Cannabis Was on the Ballot in Five States – But What Do these Results Really Mean for Patients?

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Prior to the election, there were 19 states that allowed both recreational adult use and medical cannabis, 29 allowing medical cannabis only, and 2 states with a total prohibition on cannabis. Electors in five states, Arkansas, Maryland, Missouri, North Dakota, and South Dakota, had cannabis-related ballot measures to consider yesterday. Each of the states already have an established medical cannabis law so the ballot questions were largely focused on recreational use.

While these ballot measures did not focus on medical cannabis patients, there are still ways in which patients may be impacted. Whether a ballot measure passed or not, it is still critical for patient advocates to continue fighting for improved access in their state. And for advocates in states with newly approved cannabis ballot measures, it is more important than ever to stay involved and ensure that the recreational market is regulated separately from the medical market, preserving patient access and protections that are already enjoyed in the state.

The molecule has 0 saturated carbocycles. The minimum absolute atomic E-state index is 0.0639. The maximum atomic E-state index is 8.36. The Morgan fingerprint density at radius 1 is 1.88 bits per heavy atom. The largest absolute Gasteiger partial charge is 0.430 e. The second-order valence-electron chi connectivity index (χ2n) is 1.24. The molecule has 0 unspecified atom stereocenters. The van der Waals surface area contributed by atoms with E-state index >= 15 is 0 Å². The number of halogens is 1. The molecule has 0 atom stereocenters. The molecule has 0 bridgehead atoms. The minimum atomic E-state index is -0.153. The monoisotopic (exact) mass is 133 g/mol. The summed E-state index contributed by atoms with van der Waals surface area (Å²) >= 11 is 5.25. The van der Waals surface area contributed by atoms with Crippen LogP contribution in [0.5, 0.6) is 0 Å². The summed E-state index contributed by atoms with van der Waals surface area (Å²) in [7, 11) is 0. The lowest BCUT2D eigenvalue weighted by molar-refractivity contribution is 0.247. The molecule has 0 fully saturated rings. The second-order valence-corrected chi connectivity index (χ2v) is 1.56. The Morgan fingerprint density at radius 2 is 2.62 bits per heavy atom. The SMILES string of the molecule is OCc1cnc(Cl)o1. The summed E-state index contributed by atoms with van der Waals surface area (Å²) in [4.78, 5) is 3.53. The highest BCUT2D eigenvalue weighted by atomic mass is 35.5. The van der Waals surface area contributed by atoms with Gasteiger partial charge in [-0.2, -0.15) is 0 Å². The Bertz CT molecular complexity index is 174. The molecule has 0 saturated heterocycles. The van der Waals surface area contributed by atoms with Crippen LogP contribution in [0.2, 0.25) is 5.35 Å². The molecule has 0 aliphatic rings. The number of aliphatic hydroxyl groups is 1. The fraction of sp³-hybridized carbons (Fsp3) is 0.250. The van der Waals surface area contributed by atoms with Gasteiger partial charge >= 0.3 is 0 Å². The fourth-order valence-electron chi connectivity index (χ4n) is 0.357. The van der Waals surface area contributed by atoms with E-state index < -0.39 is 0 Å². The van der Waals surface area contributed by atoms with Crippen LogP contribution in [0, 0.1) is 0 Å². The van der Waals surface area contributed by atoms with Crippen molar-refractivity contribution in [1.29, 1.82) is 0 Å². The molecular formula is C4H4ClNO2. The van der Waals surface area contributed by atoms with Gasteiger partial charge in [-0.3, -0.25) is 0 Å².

Yesterday, votes were cast across the nation not only for state ballot measures and local policymakers, but for federal representatives and senators, and in turn control of Congress. This blog post focuses on the state ballot measure results only.

While Election Day is only one day of the year, often vote tabulations take longer. Because of this, at the time of publication of the blog, we still do not know the winners for a number of key federal seats. What we do know so far is that a number of winning candidates, including Senator-elect John Fetterman, Senator Brian Schatz, Representative Brian Mast, and Representative David Joyce, have been outspoken advocates for medical cannabis access, and that medical cannabis remains a bipartisan issue, with supporters on both sides of the aisle.

We don’t yet know the final makeup of the 118th Congress, or whether there will be a change in chamber leadership. The final results and chamber party alignment will determine the shape of policy making for the next two years. ASA is keeping a close eye on federal election results and will be publishing a separate blog addressing what the federal results mean for medical patients once we know more. Keep an eye out for that blog!

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